caned chair seat
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|Basket Weave Pattern
warping: Left to right
Working with WET strands, begin by laying the first strand completely on the seat horizontally from right to left at the back rail and pull under the bottom to the right rail.
Clamp at the left rail where the strand goes under the seat. This is awkward at first getting started, but keep moving. It will come together. At this point the long end of your strand is on the right side. Bring it under the bottom, over the top again to the right rail.
You now have two crossings on the bottom and the top.
Continue by wrapping twice around the right rail, then go to the left rail, and wrap twice. (This gives you the necessary spacing to easily weave later, front to back, etc.)
Now wrap all the way to the right rail, under the bottom, over the top again, under the bottom and you are now at the left rail. Wrap just the left rail twice, then over and wrap just the right rail twice.
Continue to repeat this paragraph until you have filled to the front rail, ending on the underside. Clamp end.Weave into pattern when possible.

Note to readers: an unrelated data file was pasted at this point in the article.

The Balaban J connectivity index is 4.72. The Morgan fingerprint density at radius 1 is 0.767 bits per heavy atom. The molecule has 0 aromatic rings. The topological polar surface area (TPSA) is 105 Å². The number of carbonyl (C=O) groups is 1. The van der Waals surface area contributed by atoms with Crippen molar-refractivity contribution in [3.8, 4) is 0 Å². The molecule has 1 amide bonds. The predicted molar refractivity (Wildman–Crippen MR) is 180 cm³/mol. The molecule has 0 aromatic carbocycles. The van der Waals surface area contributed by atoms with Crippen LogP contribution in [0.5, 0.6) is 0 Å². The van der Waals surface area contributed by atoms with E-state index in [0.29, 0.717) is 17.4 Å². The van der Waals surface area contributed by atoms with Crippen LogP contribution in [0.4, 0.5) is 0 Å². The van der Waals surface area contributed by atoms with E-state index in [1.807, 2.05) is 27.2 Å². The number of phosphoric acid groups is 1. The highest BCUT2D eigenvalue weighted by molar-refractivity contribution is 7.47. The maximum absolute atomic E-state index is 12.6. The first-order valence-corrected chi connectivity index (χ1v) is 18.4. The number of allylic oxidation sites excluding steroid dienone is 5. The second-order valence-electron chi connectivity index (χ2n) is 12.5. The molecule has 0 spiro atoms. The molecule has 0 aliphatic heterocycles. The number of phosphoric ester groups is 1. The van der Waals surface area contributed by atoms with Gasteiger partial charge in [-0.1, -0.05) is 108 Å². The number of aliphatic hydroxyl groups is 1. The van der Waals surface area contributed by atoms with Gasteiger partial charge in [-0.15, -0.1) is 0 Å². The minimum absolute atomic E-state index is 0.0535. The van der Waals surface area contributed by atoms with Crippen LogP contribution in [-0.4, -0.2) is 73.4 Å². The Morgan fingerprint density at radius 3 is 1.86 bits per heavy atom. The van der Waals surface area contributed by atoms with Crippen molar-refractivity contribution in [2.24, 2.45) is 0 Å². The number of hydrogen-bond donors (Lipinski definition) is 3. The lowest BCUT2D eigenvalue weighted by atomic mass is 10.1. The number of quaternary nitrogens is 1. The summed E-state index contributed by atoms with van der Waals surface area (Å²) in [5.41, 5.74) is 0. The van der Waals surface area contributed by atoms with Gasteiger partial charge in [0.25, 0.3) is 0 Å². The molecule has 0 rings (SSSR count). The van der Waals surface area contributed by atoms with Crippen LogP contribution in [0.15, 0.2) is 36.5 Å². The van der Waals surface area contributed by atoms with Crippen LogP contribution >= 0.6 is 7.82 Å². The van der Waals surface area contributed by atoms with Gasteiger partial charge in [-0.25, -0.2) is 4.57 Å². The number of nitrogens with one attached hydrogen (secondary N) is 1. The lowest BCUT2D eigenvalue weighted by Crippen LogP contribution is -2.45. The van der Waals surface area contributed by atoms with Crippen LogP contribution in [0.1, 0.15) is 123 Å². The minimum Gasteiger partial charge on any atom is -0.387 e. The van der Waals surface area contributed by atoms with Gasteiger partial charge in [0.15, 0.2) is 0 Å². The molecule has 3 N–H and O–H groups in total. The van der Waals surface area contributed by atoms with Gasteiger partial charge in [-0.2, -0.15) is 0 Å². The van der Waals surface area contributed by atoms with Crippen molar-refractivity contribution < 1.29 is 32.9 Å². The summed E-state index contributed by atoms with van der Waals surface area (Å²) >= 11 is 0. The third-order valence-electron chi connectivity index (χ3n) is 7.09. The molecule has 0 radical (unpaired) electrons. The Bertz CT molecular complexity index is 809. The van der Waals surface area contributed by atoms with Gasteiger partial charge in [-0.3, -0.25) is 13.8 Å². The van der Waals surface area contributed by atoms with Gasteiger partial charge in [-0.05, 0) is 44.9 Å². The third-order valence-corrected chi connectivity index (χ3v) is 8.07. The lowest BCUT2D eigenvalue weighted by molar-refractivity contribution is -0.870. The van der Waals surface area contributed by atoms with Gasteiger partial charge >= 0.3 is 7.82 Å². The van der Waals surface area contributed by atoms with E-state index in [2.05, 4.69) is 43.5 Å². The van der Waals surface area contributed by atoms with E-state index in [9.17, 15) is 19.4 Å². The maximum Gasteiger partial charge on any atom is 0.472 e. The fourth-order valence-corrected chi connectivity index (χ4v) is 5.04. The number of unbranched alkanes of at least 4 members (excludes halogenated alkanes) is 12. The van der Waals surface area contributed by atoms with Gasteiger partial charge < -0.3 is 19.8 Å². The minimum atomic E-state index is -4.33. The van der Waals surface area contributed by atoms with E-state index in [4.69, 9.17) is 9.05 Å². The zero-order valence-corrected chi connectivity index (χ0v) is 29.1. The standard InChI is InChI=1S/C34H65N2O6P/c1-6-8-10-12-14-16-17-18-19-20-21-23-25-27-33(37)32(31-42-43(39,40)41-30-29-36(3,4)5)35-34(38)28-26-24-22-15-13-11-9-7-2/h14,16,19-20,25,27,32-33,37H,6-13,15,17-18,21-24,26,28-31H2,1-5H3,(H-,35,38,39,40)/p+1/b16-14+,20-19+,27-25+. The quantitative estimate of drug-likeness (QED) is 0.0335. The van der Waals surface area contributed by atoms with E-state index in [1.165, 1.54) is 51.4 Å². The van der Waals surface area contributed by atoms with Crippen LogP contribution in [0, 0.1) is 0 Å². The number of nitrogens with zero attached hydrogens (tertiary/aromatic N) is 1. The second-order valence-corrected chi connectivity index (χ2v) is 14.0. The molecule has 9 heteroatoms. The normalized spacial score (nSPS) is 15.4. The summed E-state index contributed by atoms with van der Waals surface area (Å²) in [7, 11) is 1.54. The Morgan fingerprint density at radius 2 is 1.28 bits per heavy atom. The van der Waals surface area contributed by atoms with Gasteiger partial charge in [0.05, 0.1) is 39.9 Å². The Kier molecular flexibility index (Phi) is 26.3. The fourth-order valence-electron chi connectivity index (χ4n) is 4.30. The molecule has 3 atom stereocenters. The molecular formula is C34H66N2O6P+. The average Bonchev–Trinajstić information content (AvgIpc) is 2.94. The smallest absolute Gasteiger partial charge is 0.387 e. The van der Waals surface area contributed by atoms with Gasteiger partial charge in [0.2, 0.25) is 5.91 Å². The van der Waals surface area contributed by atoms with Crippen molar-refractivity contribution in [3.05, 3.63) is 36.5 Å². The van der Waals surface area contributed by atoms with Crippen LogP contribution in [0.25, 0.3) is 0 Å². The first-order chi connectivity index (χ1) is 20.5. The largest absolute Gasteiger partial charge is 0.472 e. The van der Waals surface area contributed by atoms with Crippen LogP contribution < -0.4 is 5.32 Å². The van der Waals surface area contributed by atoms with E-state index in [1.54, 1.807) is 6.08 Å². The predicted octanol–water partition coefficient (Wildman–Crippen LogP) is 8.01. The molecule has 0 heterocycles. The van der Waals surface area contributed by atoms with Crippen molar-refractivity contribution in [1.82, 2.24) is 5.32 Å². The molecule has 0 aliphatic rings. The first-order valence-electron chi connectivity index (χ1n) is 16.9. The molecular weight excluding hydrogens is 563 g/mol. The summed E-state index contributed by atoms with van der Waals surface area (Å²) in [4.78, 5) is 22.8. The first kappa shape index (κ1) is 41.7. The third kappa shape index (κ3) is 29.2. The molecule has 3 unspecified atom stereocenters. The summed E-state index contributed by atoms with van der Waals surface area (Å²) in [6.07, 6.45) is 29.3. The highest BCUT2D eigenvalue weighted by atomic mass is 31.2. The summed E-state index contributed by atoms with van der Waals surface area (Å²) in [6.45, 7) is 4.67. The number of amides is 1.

Attach new warp strands by overlapping about 3” and stapling -----always on the underside.
Attach new weaving strands by generously just overlapping in pattern,-----on the underside.
I like to put a 1” piece of foam, cut to size, in between the warping at this point.
Weaving: front to back
I begin near the left front rail, drawing a new strand (under two “mated” warps, over two) then repeat straight to the inside of the left seat post at the back rail and continue this same pattern weaving the under side and ending at the front rail.
With your long end of strand on the top side(headed to the underside) repeat this row until you are on top and at the front rail again. Now reverse your draws, beginning on the underside, for two complete rounds (over, under),
then reverse back to the first pair of draws (under, over). Fillers, if needed, can be woven in to pattern as you are comfortable doing them.
Note: When you get to the right underside, the pairing of “mated” strands will be more stretched out- mismatched in pairings. That’s okay. It’s just how the weaving falls into place.
You can also alternate ( over-under draws) each row, rather than every two rows for a different effect.
And depending on the material you are using to weave, you can do just
This pattern can also be done in 1/2” flat reed, 1/4” fat oval reed, other binder sizes.
Chairscaned.com, Helen B. Cribbs
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